Relative energy deficiency in sport (RED-S) is an issue of increasing concern in sports and exercise medicine. RED-S impact exercisers of all levels and ages, particularly where low body weight confers a performance or aesthetic advantage. Key to mitigating adverse health and performance consequences of RED-S is supporting athletes and dancers to change behaviours. These infographics aim to assist clinicians in communicating the concepts to exercisers and in implementing effective management of athletes in their care.
Figure 1 illustrates the concept of energy availability (EA) in RED-S. Preferentially energy derived from dietary intake covers the demands of training and the remaining energy, EA, is, quantified in Kcal/Kg of fat free mass. In Figure 1, the central bar illustrates adequate EA in an athlete where energy intake is sufficient to cover the demands of training and fundamental life processes to maintain health. Conversely, low energy availability (LEA) is a situation of…
Our most recent coaches corner podcast discussed “getting your diet back on track” as the intro topic.
I did my best to give you some practical tips, sensible questions to ask yourself, and actionable advice for bringing your diet back inline with your training goals.
This topic is something very relevant to those athletes in the midst of their race preparation season; where the race is still a little while off, and motivation for diet dictatorship has slipped, resulting in a (slight) deviation from the clean eating you started off with.
None of us are perfect; and perfection isn’t something that I recommend as it is linked with obsessive eating and exercise tendencies and these are a product of unhappiness to be honest. When the balance goes obsessive tendencies start to appear. there is only so long that you can hold yourself to dogmatic diet practices; something gives.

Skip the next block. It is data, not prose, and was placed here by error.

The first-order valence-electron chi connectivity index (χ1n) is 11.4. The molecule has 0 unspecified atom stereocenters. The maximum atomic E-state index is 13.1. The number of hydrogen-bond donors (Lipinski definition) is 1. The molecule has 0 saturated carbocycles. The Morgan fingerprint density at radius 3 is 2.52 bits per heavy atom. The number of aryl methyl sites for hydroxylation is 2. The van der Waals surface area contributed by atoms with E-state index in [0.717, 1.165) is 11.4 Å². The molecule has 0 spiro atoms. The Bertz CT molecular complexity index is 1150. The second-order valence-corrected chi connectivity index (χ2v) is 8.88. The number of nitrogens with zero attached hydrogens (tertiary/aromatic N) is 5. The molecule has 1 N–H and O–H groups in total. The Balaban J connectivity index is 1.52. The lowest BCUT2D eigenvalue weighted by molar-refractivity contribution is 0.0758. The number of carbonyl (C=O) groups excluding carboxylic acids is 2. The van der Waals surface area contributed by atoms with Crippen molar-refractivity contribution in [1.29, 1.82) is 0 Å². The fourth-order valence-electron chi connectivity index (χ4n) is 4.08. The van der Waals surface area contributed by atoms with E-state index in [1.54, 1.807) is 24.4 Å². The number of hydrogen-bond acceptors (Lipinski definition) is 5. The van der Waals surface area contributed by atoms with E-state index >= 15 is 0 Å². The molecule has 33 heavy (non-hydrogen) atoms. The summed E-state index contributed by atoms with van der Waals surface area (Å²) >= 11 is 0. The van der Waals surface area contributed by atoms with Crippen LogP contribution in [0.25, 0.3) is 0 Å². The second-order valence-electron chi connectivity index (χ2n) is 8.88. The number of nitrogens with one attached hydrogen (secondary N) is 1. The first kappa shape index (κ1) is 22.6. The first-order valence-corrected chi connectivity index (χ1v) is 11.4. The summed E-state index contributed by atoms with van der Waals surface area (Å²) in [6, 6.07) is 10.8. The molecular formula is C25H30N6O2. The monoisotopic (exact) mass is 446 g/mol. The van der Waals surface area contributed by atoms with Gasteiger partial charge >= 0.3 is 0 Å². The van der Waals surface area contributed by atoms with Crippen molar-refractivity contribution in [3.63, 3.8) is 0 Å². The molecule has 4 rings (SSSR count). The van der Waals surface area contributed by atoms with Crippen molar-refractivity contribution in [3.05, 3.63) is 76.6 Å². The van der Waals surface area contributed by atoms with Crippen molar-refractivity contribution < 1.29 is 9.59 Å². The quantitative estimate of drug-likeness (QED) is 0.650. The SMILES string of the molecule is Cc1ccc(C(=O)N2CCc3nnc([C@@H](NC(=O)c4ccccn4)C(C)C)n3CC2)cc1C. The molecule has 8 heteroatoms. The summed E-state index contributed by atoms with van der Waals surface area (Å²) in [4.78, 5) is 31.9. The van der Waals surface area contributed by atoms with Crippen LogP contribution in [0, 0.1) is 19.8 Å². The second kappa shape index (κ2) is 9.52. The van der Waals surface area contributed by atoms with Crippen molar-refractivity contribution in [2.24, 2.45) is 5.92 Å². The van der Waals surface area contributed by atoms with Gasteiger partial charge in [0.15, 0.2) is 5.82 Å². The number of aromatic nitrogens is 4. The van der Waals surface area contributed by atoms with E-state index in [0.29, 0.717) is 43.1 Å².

Originally posted on Journeys in Healing: People say I see the good in people too often, that I am naive, that I believe too much in our people and our world. I pretty much believe in unicorns, fairies and that…
Originally posted on Journeys in Healing: It is so frustrating isn’t it when the body apparently lets you down, when it takes an age to heal, when you feel like shit day after day and it becomes so hard to…
Vaccines are argued by people who hang on to an extreme view either side instead of a middle ground that accepts the pros and cons and that we have a lot more research to do. This specially relates to why some population groups are susceptible to side effects (? genetics? gut microbiome? impact of multiple vaccines, adjuvant side effects etc) and why the vaccines may be impacting the development of natural immunity to the right things and so on. We have a lot of questions in the field of vaccine science and to claim that vaccines are safe is not a done deal at all!
We don’t know enough… and we know quite a bit, and we need to know more to protect sensitive populations from extreme and life changing adverse effects. Period. Don’t argue here… just read and add it to your repertoire of knowledge…